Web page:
2) The current government seems to have a distinct lack of understanding of the word consultation. A consultation implies that you ask peoples opinion over a period of time and take into account their responses ( I appreciate this may not be the dictionary definition, but it is certainly the moral definition which a democratically elected government should apply). To have a consultation date end after the date for implementation is nonsense and unlawful. This is a further example of the government changing legislation without lawful consultation, they have lost at least 2 high court decisions in respect of planning legislation on this. The NHS similarly has just been found wanting in the same regard, and most local authorities and other government bodies have taken a very 'relaxed' approach to consultation related to employment law.

    It is right that the proposal is subject to legal challenge, and the government should rightly be found wanting. The only sad thing is that it will cost a lot of taxpayers money in legal expenses purely because neither our MP's or the boffins at the DCLG are smart enough to realise that the consultation should end before you implement something.


    On a separate note I still cannot see why they have taken this approach rather than placing a reasonable limit on the number of panels which can be registered to one company/person for fits purposes (or make it so once you reach a threshold across multiple properties the reduced rate applies). I don't particularly think the FIT payments should stay at the current amount, so long as it continues to make installations viable (which in my view the current proposal won't) but it seems to target genuine installations rather than the issue which the consultation and changes were supposed to address.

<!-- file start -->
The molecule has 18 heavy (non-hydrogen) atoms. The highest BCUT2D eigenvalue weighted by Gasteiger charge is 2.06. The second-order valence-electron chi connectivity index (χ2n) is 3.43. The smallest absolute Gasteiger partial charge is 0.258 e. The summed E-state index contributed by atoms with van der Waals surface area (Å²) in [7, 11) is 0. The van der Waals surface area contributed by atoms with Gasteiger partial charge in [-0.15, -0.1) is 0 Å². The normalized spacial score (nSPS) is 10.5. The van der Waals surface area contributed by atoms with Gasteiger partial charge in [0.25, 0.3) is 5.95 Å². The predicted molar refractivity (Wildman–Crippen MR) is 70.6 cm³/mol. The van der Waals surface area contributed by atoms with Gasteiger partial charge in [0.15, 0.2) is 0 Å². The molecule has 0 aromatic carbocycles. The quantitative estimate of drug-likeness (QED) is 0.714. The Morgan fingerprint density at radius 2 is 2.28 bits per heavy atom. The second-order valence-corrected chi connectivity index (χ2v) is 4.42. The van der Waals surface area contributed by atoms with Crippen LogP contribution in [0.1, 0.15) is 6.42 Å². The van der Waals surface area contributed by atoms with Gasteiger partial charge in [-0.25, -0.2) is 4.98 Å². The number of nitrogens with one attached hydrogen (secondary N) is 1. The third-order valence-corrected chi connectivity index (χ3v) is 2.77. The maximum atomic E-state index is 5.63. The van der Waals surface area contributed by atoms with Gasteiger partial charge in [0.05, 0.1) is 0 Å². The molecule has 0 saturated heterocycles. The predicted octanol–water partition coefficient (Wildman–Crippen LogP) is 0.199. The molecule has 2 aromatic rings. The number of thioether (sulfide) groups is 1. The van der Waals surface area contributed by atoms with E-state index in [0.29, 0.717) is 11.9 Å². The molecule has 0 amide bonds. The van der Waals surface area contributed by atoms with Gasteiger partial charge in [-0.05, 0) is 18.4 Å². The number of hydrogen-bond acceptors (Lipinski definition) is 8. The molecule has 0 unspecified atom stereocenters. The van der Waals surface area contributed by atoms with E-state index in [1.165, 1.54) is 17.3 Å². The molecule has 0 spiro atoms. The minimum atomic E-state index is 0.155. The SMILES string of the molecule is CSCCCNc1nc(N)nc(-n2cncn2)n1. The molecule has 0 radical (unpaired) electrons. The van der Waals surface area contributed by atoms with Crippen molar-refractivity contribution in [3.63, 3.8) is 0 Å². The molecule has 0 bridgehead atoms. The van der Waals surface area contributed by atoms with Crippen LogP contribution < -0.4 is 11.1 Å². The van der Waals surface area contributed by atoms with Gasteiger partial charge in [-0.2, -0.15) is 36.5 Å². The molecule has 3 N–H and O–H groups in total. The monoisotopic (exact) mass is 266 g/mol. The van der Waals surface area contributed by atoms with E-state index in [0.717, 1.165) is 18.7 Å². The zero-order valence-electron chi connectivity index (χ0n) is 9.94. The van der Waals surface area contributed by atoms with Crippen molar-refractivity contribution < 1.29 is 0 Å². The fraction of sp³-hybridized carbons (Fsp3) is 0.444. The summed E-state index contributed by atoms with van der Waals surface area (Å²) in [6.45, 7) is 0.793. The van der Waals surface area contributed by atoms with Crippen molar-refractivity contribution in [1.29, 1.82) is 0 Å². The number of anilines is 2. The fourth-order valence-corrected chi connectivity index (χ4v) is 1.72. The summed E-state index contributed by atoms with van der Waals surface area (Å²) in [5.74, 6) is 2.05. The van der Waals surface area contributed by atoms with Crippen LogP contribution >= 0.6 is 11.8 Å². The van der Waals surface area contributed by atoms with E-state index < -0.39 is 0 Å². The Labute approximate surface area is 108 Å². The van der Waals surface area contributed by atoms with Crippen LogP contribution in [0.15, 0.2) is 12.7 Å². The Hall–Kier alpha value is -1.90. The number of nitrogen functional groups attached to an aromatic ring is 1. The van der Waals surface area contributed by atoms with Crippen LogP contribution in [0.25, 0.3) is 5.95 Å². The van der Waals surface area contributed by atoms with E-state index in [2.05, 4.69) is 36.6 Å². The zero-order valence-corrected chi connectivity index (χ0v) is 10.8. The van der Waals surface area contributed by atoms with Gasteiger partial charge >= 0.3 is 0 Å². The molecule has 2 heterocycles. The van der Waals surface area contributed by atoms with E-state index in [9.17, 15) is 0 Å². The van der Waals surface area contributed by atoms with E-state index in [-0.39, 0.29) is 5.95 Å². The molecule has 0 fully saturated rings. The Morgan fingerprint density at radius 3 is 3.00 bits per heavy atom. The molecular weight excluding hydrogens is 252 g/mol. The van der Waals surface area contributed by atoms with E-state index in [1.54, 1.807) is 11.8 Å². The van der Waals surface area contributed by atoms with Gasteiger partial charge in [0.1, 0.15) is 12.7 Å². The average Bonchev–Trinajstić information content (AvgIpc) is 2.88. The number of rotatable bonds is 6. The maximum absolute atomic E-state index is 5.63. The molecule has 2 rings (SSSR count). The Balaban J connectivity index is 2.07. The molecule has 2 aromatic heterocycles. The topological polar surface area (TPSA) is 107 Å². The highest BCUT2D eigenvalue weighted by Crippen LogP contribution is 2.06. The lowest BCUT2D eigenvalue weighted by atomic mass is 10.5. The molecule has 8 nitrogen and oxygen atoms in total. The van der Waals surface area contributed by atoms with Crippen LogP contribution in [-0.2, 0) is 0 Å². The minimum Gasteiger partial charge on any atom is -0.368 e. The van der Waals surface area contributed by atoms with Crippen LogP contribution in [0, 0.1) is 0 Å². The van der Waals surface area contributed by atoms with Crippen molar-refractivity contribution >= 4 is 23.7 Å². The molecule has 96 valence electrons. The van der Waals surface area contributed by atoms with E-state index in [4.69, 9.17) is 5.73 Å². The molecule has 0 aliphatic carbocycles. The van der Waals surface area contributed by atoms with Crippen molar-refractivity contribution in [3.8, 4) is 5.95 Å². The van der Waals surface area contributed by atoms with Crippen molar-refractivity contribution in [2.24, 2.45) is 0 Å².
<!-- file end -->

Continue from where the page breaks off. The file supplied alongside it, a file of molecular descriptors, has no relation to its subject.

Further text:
• zeupater
    • By zeupater 8th Nov 11, 9:59 PM
    • 4,693 Posts
    • 6,301 Thanks
    zeupater
    Hi All

    At the reduced rate installations will be viable and there's plenty of room for further reductions in equipment prices further down the line .....

    Regarding the questions as to why such a short timespan between notification and cutoff .... well, when the German government telegraphed the cut in their FiTs months before the summer 2010 date there was total chaos throughout the whole european supply chain as tens of thousands in Germany jumped on the bandwaggon at the same time ....